The Cincinnati Federation of Teachers has filed a motion in the latest COAST/Cincinnati Public Schools litigation seeking to establish a right in public employees to campaign while on the job and while on public property. A 2002 Agreement between CPS and COAST prohibits that misuse of public resources. The latest legal maneuver by the CFT seeks to have portions of that Agreement declared unconstitutional.
As COAST reported here, for the third time in a decade, COAST sued CPS in October for campaigning using tax dollars. The most recent suit arose from the 2012 CPS tax levy campaign in which volunteers were recruited through the schools and donations were funneled through the Superintendent's office, all using taxpayer resources.
The latest suit seeks to enforce a 2002 settlement agreement arising from the use of schoolyards to post pro-levy signs. In 2010, COAST sued under that same agreement when it learned CPS was busing Hughes High School Students to the Board of Elections for early voting (during the school day), instructing them to vote the Democrat Party ticket, and then rewarding them with Graeters ice cream afterwards.
The 2012 suit was filed because, as a result of public records obtained by COAST; and other information provided to COAST, CPS was again caught red-handed using tax dollars for campaign purposes -- something that is both illegal and a violation of the 2002 Agreement.
Last week, the CFT filed its lengthy motion to intervene as a party in the in the COAST/CPS litigation seeking to have portions of the 2002 Agreement declared void because it allegedly violates the "right" of CPS employees to campaign either while on public time or on CPS property. It is those two things that the 2002 Agreement expressly prohibits.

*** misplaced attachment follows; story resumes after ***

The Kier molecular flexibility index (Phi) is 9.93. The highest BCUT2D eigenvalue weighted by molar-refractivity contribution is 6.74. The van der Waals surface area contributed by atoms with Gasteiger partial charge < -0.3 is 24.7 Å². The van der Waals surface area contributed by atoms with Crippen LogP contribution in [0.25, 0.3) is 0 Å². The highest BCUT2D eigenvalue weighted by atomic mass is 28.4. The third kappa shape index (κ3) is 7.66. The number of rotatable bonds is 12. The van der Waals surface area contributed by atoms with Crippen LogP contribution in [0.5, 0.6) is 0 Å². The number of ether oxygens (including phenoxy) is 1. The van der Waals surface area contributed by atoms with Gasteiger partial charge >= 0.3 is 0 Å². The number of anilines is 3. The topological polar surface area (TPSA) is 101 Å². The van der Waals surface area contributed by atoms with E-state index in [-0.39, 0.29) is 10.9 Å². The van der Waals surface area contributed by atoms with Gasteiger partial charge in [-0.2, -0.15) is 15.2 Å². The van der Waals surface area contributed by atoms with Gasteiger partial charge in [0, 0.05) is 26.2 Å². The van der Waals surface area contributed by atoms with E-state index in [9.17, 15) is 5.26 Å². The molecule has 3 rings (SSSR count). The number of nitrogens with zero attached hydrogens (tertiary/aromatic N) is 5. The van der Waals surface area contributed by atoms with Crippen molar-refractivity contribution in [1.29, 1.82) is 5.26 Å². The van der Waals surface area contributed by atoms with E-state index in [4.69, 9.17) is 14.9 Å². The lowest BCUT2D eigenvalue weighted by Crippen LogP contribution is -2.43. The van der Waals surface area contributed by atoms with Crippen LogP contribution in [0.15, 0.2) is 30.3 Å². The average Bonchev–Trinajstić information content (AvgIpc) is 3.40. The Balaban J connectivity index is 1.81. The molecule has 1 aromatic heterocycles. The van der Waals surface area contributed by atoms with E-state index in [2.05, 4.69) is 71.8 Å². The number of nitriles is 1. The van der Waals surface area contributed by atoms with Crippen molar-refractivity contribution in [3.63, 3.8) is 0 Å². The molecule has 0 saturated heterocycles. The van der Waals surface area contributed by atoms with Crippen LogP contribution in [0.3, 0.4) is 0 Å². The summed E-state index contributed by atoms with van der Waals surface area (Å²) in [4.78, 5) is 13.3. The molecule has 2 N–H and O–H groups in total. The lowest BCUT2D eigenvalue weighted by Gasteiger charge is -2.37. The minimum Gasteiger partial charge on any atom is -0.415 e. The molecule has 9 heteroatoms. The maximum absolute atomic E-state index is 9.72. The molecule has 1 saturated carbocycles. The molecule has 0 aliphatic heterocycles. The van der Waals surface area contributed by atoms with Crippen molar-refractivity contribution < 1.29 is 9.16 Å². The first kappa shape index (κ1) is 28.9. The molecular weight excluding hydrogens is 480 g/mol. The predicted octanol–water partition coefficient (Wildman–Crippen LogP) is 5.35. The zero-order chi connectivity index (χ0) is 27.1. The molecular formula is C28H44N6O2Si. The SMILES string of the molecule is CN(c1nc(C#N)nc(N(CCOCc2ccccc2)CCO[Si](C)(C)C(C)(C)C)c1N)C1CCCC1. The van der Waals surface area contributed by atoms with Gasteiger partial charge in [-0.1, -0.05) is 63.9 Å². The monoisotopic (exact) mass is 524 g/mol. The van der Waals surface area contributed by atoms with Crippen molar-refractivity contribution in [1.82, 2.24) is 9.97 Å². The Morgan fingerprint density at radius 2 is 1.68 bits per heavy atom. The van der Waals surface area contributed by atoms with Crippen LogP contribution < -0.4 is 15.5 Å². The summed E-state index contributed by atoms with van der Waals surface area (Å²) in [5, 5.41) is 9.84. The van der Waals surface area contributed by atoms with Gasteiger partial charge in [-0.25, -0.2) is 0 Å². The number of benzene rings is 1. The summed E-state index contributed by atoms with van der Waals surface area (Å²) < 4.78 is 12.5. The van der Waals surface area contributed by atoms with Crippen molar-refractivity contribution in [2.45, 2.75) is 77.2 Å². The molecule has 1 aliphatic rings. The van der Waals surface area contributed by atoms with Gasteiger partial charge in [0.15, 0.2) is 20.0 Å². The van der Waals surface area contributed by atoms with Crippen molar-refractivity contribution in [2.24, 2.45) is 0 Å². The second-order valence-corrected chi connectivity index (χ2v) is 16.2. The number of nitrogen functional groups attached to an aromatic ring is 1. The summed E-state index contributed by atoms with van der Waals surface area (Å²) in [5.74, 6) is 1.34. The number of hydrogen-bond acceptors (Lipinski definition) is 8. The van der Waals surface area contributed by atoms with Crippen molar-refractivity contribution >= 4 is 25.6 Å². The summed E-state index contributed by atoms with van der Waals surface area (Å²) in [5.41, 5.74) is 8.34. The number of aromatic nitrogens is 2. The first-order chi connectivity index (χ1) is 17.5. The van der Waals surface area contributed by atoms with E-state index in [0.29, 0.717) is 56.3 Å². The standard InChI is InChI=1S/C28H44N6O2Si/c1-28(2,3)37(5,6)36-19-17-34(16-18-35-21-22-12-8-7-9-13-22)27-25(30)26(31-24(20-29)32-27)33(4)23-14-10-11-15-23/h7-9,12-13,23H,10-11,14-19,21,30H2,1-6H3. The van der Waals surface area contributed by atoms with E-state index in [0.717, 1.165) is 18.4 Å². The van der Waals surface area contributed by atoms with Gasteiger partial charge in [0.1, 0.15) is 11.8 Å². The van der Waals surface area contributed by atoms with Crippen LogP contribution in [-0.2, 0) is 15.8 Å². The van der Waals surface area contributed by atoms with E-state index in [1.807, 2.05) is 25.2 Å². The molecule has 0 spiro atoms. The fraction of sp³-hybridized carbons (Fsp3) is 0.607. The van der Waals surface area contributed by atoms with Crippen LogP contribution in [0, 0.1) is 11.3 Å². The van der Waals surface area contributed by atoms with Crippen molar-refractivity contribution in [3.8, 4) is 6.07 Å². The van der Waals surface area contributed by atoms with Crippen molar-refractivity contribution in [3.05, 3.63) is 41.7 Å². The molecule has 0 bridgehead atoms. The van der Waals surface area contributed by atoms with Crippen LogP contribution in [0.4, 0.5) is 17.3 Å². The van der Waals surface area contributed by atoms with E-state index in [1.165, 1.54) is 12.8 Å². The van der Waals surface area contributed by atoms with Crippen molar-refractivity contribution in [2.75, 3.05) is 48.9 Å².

COASTers may recall that in 2011, it sued Council member Luare Quinlivan for her illegal use of public employees and public property in her Council office to run her Cincinnati City Council campaign. In that litigation, Quinlivan amazingly sued the City in an effort to establish a constitutional right for her to abuse public resources to advance her own campaign. That suit is remarkably similar to the latest CFT motion. Ultimately, she settled by accepting a permanent injunction against such illegal conduct, dismissing her action and reimbursing the City for her use of public resources.
"We obviously have hit a nerve," said COAST Chairman Tom Brinkman. "Demo-Labor establishment has a long history in misusing taxpayer resources to campaign for liberal democrats and higher taxes. COAST has employed broad political, media and legal strategies to expose and stop this abuse of tax dollars. The fact that CFT is fighting so hard to maintain this illegal privilege is testimony to the need of COAST to be vigilant on all fronts against this pernicious conduct."
The COAST/CPS litigation is in front of Judge Steve Martin. He also will hear the CFT Motion to intervene.